When President Obama gives a major speech on his health care law Tuesday, his audience will include supporters, critics, and perhaps the justices of the Supreme Court.

As the high court considers a case that could gut the law, Obama will address the Catholic Health Association on “how the Affordable Care Act has become part of the fabric of an improved American health care system,” the White House said in a statement.

“There are outcomes we can calculate — the number of newly insured families, the number of lives saved,” Obama plans to say in his speech, according to excerpts released by the White House. “And those numbers add up to success.”

In conjunction with the speech, the White House released an updated report on the law’s effects in each of the 50 states. It has also launched a new interactive long form webpage entitled “Health Care in America” in an effort to promote the law amid ongoing criticism from Republicans and other critics.

“After nearly a century of talk, after decades of trying, after a year of sustained debate, we finally made health care reform a reality for America,” Obama plans to say, according to the excerpts.

Little more than five years after Obama signed the legacy-defined Affordable Care Act, more than 16 million once-uninsured people have gained coverage, the White House said in a statement.

“Americans can no longer be discriminated against for having pre-existing conditions, women can’t be charged more just for being women, and there are no longer lifetime limits on the care Americans receive,” the statement said.

Congressional Republicans and other critics say the law has led to higher costs and inadequate coverage for many Americans. Some of the party’s presidential candidates are calling for a rollback of the new health care system.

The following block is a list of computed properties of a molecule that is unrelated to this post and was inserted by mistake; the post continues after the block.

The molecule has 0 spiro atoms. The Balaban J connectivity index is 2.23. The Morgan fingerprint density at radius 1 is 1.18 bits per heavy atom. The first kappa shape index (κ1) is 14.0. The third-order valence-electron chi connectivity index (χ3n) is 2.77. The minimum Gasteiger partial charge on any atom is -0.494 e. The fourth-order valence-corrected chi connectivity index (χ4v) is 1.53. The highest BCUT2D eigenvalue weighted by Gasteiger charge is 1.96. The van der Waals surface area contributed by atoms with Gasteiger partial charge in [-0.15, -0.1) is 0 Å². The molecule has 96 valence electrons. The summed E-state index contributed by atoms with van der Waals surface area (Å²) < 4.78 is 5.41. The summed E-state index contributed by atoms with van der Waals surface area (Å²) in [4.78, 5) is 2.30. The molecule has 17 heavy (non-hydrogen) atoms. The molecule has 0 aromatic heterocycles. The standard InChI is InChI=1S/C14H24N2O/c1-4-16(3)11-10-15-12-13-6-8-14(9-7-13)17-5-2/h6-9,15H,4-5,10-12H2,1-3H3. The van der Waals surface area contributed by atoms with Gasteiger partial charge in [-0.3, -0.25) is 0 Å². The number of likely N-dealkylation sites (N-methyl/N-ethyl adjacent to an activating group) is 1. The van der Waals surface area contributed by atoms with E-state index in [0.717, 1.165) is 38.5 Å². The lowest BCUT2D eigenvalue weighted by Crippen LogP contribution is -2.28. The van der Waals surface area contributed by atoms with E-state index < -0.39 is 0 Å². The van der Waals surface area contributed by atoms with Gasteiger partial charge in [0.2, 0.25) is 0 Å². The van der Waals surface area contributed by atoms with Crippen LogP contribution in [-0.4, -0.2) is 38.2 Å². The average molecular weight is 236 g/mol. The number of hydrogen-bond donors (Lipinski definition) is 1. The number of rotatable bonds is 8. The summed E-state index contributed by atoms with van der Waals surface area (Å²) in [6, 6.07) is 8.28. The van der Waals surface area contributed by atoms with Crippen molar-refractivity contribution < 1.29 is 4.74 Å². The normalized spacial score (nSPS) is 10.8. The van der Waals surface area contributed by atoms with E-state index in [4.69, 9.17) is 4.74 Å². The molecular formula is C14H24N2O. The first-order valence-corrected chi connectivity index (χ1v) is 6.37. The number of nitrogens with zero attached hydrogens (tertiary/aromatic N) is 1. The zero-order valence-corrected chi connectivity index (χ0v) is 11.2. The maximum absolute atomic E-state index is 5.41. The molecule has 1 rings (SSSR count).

The health care law may face a bigger threat from a Supreme Court ruling expected later this month.

The justices will decide whether federal insurance subsidies are available to all Americans, or just those in states that created their own insurance marketplaces. An adverse ruling could mean that up to 6.4 million could lose coverage because they are ineligible for subsidies.

Obama offered his view of the Supreme Court case during a news conference Monday after the G-7 summit in Germany, saying all qualified Americans should be eligible for the subsidies regardless of whether their states set up their own exchanges.

“This should be an easy case,” Obama said.” Frankly, it probably shouldn’t even have been taken up.”

If the court rules differently, Obama said he will call on the Republican-run Congress to change the law: “Congress could fix this whole thing with a one-sentence provision.”

In speech Tuesday morning to the Catholic Health Association, Obama plans to argue that, one way or another, health care reform is here to stay.

“Five years in, what we’re talking about is no longer just a law,” Obama plans to say, according to excerpts. “This isn’t about the Affordable Care Act. This isn’t about Obamacare. This isn’t about myths or rumors that won’t go away. This is reality. This is health care in America.”